Be wary when it comes to going out on ice

Published 6:29 am Saturday, November 16, 2019

According to an Associated Press article on Thursday, the Beltrami County Sheriff’s Department rescued 11 people from an ice flow on Upper Red Lake.

The rescue was followed with a warning to stay off the ice this early in the season.

A recent cold snap may have frozen some bodies of water early, but there is no way to really ascertain if it’s thick enough to hold people unless you take the necessary steps. Chances are, this early in the year, it’s not.

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Obviously, ice safety is always paramount before venturing out to either go ice fishing or maybe cross country ski across the surface.

According to the Department of Natural Resources, there is no such thing as 100 percent safe ice and the DNR does not check the thickness of ice during the winter.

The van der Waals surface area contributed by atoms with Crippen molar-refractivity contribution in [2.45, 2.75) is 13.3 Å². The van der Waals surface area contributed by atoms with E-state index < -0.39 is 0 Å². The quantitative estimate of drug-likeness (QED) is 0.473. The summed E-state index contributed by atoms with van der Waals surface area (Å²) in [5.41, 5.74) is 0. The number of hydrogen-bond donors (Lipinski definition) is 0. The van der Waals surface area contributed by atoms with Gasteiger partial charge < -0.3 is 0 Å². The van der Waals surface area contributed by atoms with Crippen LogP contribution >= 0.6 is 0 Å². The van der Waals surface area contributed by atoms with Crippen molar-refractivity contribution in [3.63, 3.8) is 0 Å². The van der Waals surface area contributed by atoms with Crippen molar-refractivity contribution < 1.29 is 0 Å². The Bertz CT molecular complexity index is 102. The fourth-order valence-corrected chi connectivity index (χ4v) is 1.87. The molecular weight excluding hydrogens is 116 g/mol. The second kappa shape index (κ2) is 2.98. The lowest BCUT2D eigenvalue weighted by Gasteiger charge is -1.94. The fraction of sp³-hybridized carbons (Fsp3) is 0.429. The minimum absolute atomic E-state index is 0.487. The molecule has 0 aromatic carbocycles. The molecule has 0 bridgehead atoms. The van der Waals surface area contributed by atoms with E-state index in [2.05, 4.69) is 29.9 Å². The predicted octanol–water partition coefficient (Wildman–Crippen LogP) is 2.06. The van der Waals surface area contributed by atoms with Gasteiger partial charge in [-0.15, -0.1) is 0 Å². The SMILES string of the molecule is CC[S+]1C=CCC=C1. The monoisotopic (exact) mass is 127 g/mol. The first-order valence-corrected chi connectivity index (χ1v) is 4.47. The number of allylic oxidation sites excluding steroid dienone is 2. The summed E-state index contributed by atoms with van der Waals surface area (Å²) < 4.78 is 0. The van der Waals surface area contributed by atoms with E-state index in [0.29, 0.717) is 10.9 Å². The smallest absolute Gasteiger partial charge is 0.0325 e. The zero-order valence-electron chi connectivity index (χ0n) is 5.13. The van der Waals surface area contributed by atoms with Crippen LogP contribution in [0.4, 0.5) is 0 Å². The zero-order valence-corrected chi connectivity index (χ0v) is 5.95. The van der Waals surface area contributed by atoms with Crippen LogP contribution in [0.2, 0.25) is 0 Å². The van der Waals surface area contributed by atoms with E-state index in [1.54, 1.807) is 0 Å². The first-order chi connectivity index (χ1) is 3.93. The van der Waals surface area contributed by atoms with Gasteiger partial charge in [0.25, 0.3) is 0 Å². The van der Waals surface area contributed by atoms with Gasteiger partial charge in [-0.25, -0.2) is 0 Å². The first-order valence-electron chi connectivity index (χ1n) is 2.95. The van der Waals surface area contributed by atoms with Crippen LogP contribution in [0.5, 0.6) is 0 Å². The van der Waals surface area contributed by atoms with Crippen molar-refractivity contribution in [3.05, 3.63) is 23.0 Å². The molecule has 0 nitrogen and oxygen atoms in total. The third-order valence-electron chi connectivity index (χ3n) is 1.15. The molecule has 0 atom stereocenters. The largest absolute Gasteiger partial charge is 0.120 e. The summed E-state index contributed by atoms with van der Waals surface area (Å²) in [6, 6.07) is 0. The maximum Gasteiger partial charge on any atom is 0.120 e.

That means it’s up to you to ensure your own safety when on the ice. The general rule of thumb is ice should be at least four inches thick before walking on and fishing on. On the other end, ice should be at least 12-15 inches thick before driving a medium truck on.

Even still, there are things like white ice or “snow ice” that indicates weaker ice. Formed from compaction of snow, white ice is a porous ice that is structurally weaker. Safe ice thickness should be doubled in this case.

To help stay safe, ice thickness should be checked every 150 feet. Ice augers are another way to check ice thickness as well as cordless drills using a wood auger bit with a spiral. Using a tape measure you can test ice thickness using both methods.

If parking on ice, vehicles should be 50 feet or more apart from one another. The DNR suggests drilling a hole next to the vehicle and if water starts flowing out the top of the hole the ice is sinking and it’s time to move.

Winter can offer plenty of fun on both snow and ice, but always remember to keep safety in mind.